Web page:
Genesis 4:1-16 states that Adam and Eve had two sons, i.e., Cain, the elder, and Abel, the younger. Upon reaching maturity, both Cain and Abel offered sacrifices to Allah, but only Abel’s sacrifice was acceptable to Allah. Realizing this, Cain was furious, and murdered Abel in a rage of anger and frustration. Allah then cursed and punished Cain for his homicidal behavior. The Qur’an offers an almost identical narration, but with some additional details about Abel’s refusal to fight his brother, Cain.
Recite to them the truth of the story of the two sons of Adam. Behold! They each presented a sacrifice (to Allah): it was accepted from one, but not from the other. Said the latter: Be sure I will slay thee. Surely, said the former, Allah doth accept of the sacrifice of those who are righteous. If thou dost stretch thy hand against me, to slay me, it is not for me to stretch my hand against thee to slay thee: for I do fear Allah, the cherisher of the worlds. For me, I intend to let thee draw on thyself my sin as well as thine, for thou wilt be among the companions of the fire, and that is the reward of those who do wrong. The (selfish) soul of the other led him to the murder of his brother: he murdered him, and became (himself) one of the lost ones.
Moses and the Promised Land
According to the Bible (Numbers 13:1-14:38 and Deuteronomy 1:19-40) Moses and the Israelites, having escaped from Egypt, were directed by Allah to invade and take the land of Palestine. Before beginning their invasion, the Israelites sent out spies into Palestine. Except for Joshua and Caleb, all the other spies reported that a successful invasion was not feasible, since the inhabitants of Palestine were far taller and stronger than the Israelites. Even though Joshua and Caleb urged invasion and reliance upon Allah, the people refused to obey them. At this point, according to Numbers 13:11-12, Allah reportedly threatened to disinherit the Israelites, a punishment that Numbers 13:13-14:38 states was only averted by the pleading of Moses to Allah. However, as punishment, the Israelites were forced to continue wandering in the wilderness for 40 years, before they were allowed to enter Palestine. A similar description appears in the Qur’an, but with some greater detail.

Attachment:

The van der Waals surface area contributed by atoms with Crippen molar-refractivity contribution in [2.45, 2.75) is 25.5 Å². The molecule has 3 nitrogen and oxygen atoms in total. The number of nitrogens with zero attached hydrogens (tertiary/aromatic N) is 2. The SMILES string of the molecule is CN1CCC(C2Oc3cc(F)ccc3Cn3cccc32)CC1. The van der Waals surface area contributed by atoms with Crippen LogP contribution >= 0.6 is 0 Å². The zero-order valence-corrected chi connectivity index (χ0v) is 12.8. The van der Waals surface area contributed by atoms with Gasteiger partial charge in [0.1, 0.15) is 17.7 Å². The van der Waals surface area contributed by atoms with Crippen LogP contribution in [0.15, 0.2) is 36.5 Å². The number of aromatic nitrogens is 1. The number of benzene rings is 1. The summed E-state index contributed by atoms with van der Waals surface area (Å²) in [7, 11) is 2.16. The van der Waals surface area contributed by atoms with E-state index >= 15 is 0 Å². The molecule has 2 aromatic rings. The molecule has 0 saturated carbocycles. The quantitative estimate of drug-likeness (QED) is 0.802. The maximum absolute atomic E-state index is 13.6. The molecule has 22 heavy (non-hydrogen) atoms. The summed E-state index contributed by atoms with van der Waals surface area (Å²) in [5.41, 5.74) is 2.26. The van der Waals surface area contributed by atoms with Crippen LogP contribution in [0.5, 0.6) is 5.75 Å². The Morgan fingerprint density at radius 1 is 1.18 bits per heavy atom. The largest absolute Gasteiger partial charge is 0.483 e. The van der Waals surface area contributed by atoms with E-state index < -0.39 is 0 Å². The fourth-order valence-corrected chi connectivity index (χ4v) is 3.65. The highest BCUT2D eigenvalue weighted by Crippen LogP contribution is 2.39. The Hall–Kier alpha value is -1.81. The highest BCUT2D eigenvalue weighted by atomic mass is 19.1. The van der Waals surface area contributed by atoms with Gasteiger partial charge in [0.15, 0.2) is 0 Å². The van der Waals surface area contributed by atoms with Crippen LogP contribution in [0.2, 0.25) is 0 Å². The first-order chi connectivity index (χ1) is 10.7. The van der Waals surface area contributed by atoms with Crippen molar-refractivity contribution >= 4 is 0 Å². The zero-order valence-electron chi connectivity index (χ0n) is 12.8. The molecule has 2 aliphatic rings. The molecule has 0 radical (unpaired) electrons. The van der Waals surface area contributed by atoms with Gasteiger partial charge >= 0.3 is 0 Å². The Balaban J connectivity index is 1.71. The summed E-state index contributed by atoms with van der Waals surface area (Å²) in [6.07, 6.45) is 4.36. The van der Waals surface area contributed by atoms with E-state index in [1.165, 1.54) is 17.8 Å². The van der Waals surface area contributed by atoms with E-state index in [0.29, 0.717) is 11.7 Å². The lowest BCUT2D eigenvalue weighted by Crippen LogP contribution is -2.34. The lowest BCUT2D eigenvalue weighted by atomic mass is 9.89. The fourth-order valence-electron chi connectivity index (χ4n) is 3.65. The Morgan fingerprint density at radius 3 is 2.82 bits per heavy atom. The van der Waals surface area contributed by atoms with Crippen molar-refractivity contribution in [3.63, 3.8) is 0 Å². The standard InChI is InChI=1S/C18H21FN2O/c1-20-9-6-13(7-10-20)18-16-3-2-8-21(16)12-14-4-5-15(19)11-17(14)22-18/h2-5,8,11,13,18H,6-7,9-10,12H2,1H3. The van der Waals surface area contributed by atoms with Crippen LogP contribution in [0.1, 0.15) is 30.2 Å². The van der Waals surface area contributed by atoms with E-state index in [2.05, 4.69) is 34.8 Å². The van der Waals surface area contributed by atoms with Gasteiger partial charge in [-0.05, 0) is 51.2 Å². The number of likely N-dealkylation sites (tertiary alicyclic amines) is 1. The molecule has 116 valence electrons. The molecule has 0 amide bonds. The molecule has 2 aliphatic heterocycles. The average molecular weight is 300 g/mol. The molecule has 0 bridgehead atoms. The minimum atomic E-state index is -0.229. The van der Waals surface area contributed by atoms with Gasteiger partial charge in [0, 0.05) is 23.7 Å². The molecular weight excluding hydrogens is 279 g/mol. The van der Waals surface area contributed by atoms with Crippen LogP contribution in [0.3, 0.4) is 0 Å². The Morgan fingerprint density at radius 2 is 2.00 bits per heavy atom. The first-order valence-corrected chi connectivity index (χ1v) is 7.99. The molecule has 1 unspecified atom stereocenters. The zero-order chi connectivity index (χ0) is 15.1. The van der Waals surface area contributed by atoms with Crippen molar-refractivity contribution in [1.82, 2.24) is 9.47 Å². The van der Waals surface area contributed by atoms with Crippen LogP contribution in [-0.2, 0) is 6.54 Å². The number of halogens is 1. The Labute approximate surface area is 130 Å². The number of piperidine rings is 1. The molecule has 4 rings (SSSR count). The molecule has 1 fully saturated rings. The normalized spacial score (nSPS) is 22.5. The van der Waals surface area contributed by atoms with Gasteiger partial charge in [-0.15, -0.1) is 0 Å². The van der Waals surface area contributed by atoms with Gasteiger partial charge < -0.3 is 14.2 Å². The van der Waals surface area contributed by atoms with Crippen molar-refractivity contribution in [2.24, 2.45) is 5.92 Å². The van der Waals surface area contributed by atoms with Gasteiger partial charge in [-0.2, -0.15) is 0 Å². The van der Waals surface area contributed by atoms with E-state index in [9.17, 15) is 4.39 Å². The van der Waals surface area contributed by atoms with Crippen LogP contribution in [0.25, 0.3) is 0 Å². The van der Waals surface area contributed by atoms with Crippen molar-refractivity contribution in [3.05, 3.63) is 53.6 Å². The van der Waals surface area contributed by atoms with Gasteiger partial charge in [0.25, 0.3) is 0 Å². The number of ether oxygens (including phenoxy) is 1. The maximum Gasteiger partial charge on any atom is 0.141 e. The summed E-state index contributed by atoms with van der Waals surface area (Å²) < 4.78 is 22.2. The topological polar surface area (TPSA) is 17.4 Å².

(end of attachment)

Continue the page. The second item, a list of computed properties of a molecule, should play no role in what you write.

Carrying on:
Remember Moses said to his people: O my people! Call in remem­brance the favor of Allah unto you, when He produced prophets among you, made you kings, and gave you what He had not given to any other among the peoples. O my people! Enter the holy land which Allah hath assigned unto you, and turn not back ignominiously, for then will ye be overthrown, to your own ruin. They said: O Moses! In this land are a people of exceeding strength: never shall we enter it until they leave it: if (once) they leave, then shall we enter. (But) among (their) God-fearing men were two on whom Allah had bestowed His grace: they said: Assault them at the (proper) gate: when once ye are in, victory will be yours; but on Allah put your trust if ye have faith. They said: O Moses! While they remain there, never shall we be able to enter, to the end of time. Go thou, and thy Lord, and fight ye two, while we sit here (and watch). He said: O my Lord! I have power only over myself and my brother: so separate us from this rebellious people! Allah said: Therefore will the land be out of their reach for forty years: in distraction will they wander through the land: but sorrow thou not over these rebellious people.
However, there is one marked difference between the narration of this incident in the two Holy Books. While the Qur’an reports that it was Moses who asked Allah to separate him from the Israelites, the Bible maintains that Moses pled for Allah’s forgiveness of the rebellious people – the Israelites – after Allah threatened to disinherit them from His favors. Nonetheless, the Biblical and Qur’anic accounts, in spite of this slight variation, are amazingly similar.
The Birth of John The Baptist
It is not only in the Old Testament that one finds similarities between the Qur’an and the Bible, there are also similarities between the Qur’an and the New Testament as well.
Parallels between Christianity and Islam